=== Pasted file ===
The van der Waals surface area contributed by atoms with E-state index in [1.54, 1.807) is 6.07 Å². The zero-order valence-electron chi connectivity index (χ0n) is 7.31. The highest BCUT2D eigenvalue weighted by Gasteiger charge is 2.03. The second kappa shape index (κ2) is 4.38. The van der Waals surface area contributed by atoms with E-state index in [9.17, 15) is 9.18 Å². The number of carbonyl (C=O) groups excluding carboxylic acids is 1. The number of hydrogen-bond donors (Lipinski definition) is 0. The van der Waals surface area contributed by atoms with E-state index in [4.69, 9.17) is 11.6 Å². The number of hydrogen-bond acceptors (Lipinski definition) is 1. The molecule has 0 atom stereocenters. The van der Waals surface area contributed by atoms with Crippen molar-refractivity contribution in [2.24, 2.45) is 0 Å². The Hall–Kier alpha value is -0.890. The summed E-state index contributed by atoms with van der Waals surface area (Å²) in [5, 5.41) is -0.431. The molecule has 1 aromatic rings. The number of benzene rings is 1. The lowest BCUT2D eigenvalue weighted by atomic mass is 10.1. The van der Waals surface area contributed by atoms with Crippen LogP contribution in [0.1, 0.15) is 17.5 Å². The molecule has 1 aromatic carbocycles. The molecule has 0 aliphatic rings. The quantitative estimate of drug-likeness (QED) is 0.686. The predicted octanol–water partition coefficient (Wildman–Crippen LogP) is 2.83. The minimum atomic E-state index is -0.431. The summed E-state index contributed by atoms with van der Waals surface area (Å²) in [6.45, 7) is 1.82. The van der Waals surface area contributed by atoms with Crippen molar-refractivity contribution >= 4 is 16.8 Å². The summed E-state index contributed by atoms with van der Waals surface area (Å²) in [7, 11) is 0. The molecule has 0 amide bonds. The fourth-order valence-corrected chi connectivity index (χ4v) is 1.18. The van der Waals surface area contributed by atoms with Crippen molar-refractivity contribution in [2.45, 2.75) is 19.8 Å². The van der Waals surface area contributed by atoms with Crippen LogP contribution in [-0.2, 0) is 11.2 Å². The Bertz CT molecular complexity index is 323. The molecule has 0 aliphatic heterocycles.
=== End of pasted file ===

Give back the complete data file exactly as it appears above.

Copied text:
The van der Waals surface area contributed by atoms with E-state index in [1.54, 1.807) is 6.07 Å². The zero-order valence-electron chi connectivity index (χ0n) is 7.31. The highest BCUT2D eigenvalue weighted by Gasteiger charge is 2.03. The second kappa shape index (κ2) is 4.38. The van der Waals surface area contributed by atoms with E-state index in [9.17, 15) is 9.18 Å². The number of carbonyl (C=O) groups excluding carboxylic acids is 1. The number of hydrogen-bond donors (Lipinski definition) is 0. The van der Waals surface area contributed by atoms with E-state index in [4.69, 9.17) is 11.6 Å². The number of hydrogen-bond acceptors (Lipinski definition) is 1. The molecule has 0 atom stereocenters. The van der Waals surface area contributed by atoms with Crippen molar-refractivity contribution in [2.24, 2.45) is 0 Å². The Hall–Kier alpha value is -0.890. The summed E-state index contributed by atoms with van der Waals surface area (Å²) in [5, 5.41) is -0.431. The molecule has 1 aromatic rings. The number of benzene rings is 1. The lowest BCUT2D eigenvalue weighted by atomic mass is 10.1. The van der Waals surface area contributed by atoms with Crippen LogP contribution in [0.1, 0.15) is 17.5 Å². The molecule has 1 aromatic carbocycles. The molecule has 0 aliphatic rings. The quantitative estimate of drug-likeness (QED) is 0.686. The predicted octanol–water partition coefficient (Wildman–Crippen LogP) is 2.83. The minimum atomic E-state index is -0.431. The summed E-state index contributed by atoms with van der Waals surface area (Å²) in [6.45, 7) is 1.82. The van der Waals surface area contributed by atoms with Crippen molar-refractivity contribution >= 4 is 16.8 Å². The summed E-state index contributed by atoms with van der Waals surface area (Å²) in [7, 11) is 0. The molecule has 0 amide bonds. The fourth-order valence-corrected chi connectivity index (χ4v) is 1.18. The van der Waals surface area contributed by atoms with Crippen molar-refractivity contribution in [2.45, 2.75) is 19.8 Å². The van der Waals surface area contributed by atoms with Crippen LogP contribution in [-0.2, 0) is 11.2 Å². The Bertz CT molecular complexity index is 323. The molecule has 0 aliphatic heterocycles.